This fall, Shaw allowed five minutes of every Monday practice to be taken up by Belch and his team, filming the Stanford players going through their playsheets. Offensive coordinator Mike Bloomgren would select eight to ten blitz looks favored by the upcoming opponent and, from those, choose the plays that would be appropriate responses to those blitzes. The scout team would carry out these plays as Belch and his video crew filmed.
By Wednesdays, when the quarterbacks came into the football office, Stanford's game plan was already loaded into the Virtual Reality apparatus, available to them when they donned specially developed headsets. Still, the early experiences were not entirely realistic or helpful. A lot had to be worked out, as Bruce Feldman writes, in an excellent FOX Sports piece on the relationship between Belch, Shaw and Stanford's Virtual Human Interaction Lab:
The first two months of the season, Belch and his crew did a lot of experimenting. They had to gauge exactly where to put the tripod. What depth worked best? Snapping the football proved to be problematic. Where should the actual QB stand? They tried him kneeling down in front of tripod, but that didn't look right. Worse still, Belch says the stitching of the video wasn't clear, so it was blurry and it might look like Stanford had two right tackles.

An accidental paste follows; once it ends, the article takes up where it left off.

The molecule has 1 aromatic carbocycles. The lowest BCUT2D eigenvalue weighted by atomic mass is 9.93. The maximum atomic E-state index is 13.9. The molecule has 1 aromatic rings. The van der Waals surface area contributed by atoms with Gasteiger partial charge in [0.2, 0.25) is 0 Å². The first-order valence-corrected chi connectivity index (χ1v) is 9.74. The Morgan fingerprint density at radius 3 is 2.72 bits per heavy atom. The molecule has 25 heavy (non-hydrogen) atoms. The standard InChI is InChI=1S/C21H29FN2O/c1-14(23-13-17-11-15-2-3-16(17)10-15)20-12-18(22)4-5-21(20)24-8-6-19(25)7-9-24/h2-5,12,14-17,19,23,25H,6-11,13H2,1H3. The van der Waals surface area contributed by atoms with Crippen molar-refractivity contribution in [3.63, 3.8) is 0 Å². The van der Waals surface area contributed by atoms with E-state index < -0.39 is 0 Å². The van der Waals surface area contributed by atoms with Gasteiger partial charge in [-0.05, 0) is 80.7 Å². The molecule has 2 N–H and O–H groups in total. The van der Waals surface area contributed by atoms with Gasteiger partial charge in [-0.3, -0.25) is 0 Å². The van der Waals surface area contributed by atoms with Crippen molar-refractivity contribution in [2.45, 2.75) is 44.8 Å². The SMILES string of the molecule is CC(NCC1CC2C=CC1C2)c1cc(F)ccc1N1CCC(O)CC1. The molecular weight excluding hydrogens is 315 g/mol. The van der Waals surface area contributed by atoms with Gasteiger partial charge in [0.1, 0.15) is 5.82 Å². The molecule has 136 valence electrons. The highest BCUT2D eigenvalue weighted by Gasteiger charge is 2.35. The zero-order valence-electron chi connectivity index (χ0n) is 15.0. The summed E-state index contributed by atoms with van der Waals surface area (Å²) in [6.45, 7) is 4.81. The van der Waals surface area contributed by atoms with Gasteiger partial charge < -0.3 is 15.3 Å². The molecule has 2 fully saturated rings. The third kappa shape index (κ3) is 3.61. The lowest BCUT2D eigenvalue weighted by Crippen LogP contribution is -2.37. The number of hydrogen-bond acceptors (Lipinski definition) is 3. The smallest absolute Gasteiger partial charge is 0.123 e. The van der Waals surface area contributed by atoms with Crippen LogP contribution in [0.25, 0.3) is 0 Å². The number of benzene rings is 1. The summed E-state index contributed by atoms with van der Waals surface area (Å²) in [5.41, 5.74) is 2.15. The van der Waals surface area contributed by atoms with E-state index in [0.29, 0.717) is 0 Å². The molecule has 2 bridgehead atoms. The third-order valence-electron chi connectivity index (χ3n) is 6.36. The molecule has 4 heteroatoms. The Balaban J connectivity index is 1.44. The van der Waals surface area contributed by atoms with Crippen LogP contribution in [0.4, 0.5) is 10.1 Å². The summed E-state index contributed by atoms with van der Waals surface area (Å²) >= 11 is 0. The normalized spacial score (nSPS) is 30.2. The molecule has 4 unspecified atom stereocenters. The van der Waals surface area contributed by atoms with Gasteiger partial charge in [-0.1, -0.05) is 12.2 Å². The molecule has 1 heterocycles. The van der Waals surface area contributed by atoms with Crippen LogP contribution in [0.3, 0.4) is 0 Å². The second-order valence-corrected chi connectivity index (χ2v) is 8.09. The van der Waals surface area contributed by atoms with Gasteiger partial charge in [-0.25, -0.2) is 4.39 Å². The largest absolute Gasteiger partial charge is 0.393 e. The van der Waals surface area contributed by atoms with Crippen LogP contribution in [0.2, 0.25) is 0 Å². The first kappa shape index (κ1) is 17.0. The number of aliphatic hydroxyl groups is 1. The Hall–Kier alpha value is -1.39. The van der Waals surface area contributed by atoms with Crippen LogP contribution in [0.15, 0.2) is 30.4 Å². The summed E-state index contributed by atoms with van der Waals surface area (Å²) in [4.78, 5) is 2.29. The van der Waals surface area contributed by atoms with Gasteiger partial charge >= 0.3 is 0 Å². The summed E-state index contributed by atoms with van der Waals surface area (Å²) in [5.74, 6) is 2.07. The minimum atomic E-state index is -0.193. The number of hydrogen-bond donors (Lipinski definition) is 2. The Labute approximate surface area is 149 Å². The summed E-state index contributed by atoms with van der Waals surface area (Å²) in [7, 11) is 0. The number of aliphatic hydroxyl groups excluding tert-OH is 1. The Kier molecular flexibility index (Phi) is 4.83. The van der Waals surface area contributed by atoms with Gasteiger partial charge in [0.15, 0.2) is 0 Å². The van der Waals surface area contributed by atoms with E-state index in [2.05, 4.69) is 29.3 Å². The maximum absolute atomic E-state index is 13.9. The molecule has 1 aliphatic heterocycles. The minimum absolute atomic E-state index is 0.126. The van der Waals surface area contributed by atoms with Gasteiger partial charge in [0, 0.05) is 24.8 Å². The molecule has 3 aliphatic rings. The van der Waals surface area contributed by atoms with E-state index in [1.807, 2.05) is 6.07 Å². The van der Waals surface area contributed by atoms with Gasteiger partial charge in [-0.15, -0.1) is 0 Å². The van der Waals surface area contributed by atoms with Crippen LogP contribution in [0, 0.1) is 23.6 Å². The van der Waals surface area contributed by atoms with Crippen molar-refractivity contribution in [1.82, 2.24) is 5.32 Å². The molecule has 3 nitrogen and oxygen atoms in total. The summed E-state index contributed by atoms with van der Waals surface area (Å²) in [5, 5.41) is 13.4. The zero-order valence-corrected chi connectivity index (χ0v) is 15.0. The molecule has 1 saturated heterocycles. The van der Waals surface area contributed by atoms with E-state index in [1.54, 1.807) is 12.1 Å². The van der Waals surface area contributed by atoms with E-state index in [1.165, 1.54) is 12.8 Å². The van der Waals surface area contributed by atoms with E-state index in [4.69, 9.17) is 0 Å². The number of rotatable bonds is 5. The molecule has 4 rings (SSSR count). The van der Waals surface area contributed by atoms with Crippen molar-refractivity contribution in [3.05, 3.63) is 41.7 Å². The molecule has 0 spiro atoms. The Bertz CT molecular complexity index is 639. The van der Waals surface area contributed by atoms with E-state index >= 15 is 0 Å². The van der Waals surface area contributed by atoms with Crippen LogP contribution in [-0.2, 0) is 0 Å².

This trial-and-error phase lasted into November, as Belch's team steadily figured out how to generate the raw footage that would allow them to create a believable virtual experience. This is why it's so critical to hear that the Cowboys have had a stationary camera behind the line of scrimmage during the last two OTA sessions, to give a 360-degree view of the plays, complete with sound: they need to have worked out the kinks for the system to be effective.
Once the bugs were ironed out, the STRIVR gang had created something unique. Here's the way it works: after donning the headset, players see a live-action 3-D video replay of a football play from the quarterback's perspective, and can review that play from a first-person view over and over, looking in any direction. Here's how Feldman describes it:
Look left and you can see your tight end settling into position next to the left tackle. In front of you, the safeties and MIKE linebacker are trying to get lined up. Turn your head to the right and you look over the right tackle and all the way out to the wide receiver on the right side of the formation with a cornerback facing him, peeking in at you. Keeping turning to the right — it's OK to twist around. Now 180 degrees and — whoa! — there's your running back staring right at you.